we went north of ft worth, bought a brand new house in a new neighborhood

I live in North Oak Cliff over in Dallas. I really like North Fort Worth but it's so far from the rest of DFW. Oak Cliff is pretty nice now that Bishop Arts and the neighborhood in general are coming around. All we need is DISD to get fixed ( year right ) and North Oak Cliff would be perfect. As it stands now, you have to add private school tuition into you budget to even think of living in Dallas proper. DISD is just that bad.


everytime we watch the news and hear about disd, it's bad news. we just say we're glad we didn't end up in dallas (the job i got, it was possible i could've been hired in 1 of 2 dallas offices, or the ft worth office, which i got)

where we live can't even be considered north fw, really...we're in wise county, just off 287 (decatur highway) between newark and rhome. but we have everything we need within about 20 minutes of driving, so not bad for "country" living in the metroplex. not as convenient as euless, where we moved there from, but we still like it better than texarkana, where we moved from originally
 
2014-05-15 02:33:35 PM
I heart bubbles...
 
2014-05-15 02:35:25 PM

bungle_jr: here in ft worth the news is abuzz about prices in older neighborhoods...the assessments on LAND are skyrocketing, but the assessments on the HOUSES on that land are dropping. apparently due to people coming in, buying the house, tearing it down, building a new one...the land is far more valuable than the house.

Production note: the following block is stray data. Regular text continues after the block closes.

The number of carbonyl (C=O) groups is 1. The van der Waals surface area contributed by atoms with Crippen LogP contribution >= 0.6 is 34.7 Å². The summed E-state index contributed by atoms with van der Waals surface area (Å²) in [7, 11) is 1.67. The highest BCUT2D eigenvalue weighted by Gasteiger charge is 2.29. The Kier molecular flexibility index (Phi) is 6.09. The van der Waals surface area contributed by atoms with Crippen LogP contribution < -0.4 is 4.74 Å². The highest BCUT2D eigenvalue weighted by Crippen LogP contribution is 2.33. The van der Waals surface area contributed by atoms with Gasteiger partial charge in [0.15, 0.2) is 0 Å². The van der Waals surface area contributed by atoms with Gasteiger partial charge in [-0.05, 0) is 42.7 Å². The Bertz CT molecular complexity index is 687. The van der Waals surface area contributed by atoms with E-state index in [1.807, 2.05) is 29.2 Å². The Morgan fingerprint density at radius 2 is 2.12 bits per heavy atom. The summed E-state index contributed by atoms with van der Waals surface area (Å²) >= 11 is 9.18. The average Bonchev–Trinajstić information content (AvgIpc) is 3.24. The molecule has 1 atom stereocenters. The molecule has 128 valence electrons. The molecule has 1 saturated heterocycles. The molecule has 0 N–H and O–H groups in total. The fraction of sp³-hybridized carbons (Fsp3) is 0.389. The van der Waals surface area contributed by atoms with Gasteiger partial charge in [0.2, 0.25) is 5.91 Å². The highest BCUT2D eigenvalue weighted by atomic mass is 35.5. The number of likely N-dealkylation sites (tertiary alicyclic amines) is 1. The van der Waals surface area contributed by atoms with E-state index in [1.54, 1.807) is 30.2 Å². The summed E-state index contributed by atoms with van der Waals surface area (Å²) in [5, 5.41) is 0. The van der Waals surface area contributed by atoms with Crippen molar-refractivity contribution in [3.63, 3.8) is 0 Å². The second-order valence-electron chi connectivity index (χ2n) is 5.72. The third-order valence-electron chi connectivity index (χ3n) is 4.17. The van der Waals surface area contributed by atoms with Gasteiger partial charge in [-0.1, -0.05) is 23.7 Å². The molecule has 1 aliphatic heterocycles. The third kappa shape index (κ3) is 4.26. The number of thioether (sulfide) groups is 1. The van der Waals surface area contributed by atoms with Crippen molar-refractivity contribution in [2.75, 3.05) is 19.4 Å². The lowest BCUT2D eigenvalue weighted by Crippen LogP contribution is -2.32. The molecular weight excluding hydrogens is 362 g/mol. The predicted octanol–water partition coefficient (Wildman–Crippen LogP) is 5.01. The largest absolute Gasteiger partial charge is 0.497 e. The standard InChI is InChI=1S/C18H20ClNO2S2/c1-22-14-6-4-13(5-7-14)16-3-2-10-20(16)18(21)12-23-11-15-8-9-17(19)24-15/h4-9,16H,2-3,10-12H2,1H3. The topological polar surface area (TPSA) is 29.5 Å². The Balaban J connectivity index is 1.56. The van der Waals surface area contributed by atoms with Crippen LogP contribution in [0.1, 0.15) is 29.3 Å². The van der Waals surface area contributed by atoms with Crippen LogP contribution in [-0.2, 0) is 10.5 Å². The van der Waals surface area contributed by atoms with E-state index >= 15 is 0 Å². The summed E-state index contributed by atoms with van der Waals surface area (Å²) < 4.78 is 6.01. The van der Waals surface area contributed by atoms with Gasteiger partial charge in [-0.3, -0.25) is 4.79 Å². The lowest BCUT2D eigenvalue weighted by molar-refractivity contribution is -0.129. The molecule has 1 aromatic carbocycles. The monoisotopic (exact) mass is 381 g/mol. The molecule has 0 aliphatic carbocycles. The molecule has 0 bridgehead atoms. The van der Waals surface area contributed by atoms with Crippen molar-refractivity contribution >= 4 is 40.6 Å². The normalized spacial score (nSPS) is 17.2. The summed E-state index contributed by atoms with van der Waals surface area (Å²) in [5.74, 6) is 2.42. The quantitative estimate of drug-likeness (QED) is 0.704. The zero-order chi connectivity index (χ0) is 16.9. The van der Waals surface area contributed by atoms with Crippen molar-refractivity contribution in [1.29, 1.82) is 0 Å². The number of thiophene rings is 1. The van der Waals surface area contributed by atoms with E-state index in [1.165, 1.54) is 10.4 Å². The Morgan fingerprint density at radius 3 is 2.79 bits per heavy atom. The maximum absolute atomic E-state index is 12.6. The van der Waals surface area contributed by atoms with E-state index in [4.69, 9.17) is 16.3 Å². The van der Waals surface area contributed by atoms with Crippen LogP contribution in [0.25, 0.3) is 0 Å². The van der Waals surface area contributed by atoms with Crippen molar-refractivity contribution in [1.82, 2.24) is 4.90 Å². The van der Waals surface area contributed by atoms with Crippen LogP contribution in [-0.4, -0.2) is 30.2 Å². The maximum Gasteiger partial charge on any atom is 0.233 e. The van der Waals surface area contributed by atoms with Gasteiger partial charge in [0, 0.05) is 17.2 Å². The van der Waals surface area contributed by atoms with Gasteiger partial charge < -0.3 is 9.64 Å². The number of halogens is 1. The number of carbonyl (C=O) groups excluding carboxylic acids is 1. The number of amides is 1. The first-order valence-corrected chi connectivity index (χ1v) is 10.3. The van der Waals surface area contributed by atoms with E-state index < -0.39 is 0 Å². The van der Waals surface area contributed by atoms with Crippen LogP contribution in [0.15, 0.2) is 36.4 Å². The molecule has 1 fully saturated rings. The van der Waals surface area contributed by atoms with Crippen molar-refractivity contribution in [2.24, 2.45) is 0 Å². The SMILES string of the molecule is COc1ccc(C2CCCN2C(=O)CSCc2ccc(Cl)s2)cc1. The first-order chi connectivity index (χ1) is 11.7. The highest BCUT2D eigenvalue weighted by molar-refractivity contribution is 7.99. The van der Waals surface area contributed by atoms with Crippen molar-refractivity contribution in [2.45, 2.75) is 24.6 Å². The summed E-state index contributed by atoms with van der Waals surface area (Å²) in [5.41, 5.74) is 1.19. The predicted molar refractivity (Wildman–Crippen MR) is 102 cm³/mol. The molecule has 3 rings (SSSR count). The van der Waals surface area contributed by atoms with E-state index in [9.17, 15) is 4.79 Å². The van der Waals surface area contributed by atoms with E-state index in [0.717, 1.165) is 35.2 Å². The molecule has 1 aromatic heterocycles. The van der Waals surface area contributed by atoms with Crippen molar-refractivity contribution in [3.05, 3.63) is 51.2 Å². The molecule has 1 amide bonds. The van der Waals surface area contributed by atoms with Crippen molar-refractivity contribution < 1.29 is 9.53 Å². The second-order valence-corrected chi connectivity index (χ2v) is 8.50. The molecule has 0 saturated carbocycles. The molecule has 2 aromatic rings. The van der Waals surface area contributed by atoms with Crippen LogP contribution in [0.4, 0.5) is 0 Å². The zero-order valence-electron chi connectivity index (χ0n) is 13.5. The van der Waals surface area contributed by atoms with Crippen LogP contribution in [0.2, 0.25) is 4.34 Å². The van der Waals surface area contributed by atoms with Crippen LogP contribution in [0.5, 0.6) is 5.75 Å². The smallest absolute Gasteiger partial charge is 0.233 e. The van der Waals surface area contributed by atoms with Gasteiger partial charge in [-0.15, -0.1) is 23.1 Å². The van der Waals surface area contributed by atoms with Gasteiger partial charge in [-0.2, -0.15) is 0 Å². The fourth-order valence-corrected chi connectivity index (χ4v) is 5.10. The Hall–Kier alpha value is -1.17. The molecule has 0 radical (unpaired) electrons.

we went north of ft worth, bought a brand new house in a new neighborhood


Certain DC suburbs have been that way for years.  Land that close, but with brick houses from the 50's on them.  Some are even advertised lot first, then house.
 
2014-05-15 02:36:56 PM
As a currently underwater homeowner, I'm actually very happy about this. According to the latest listings/sales list from my realtor, I'm basically at break-even.

The wife finishes up her degree over the summer, and we're looking to move once she gets settled into a full-time job in her field (and before the kid starts school). Our two-year plan is basically "use my salary to pay the mortgage and bills, stash away everything she brings home, use that to pay down the mortgage and hope the sales prices meet us somewhere in the middle."

/Been in the house 10 years
//Bought it for ~40k under market value at the time, so we weren't in as bad a shape as we could've been.
 
2014-05-15 02:41:10 PM

Coming on a Bicycle: 830-square-foot house? Divide by approx.10, right? That's 83 square meters? Wow. You can live very well in that space if you're on your own.